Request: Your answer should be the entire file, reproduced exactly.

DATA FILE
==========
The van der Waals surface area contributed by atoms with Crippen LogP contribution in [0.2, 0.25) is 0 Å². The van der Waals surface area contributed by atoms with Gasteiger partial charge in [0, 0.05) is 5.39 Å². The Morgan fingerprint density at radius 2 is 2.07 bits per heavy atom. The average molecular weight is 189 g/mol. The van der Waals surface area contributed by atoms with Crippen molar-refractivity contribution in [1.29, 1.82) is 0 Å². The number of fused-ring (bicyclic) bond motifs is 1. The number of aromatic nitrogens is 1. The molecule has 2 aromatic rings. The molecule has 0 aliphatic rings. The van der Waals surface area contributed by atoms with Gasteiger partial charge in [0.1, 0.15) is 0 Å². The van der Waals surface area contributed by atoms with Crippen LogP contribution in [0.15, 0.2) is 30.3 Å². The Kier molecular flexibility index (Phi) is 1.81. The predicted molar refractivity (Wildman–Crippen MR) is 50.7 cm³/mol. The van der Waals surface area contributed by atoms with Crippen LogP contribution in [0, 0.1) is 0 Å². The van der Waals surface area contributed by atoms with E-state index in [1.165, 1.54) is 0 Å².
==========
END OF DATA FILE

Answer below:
The van der Waals surface area contributed by atoms with Crippen LogP contribution in [0.2, 0.25) is 0 Å². The van der Waals surface area contributed by atoms with Gasteiger partial charge in [0, 0.05) is 5.39 Å². The Morgan fingerprint density at radius 2 is 2.07 bits per heavy atom. The average molecular weight is 189 g/mol. The van der Waals surface area contributed by atoms with Crippen molar-refractivity contribution in [1.29, 1.82) is 0 Å². The number of fused-ring (bicyclic) bond motifs is 1. The number of aromatic nitrogens is 1. The molecule has 2 aromatic rings. The molecule has 0 aliphatic rings. The van der Waals surface area contributed by atoms with Gasteiger partial charge in [0.1, 0.15) is 0 Å². The van der Waals surface area contributed by atoms with Crippen LogP contribution in [0.15, 0.2) is 30.3 Å². The Kier molecular flexibility index (Phi) is 1.81. The predicted molar refractivity (Wildman–Crippen MR) is 50.7 cm³/mol. The van der Waals surface area contributed by atoms with Crippen LogP contribution in [0, 0.1) is 0 Å². The van der Waals surface area contributed by atoms with E-state index in [1.165, 1.54) is 0 Å².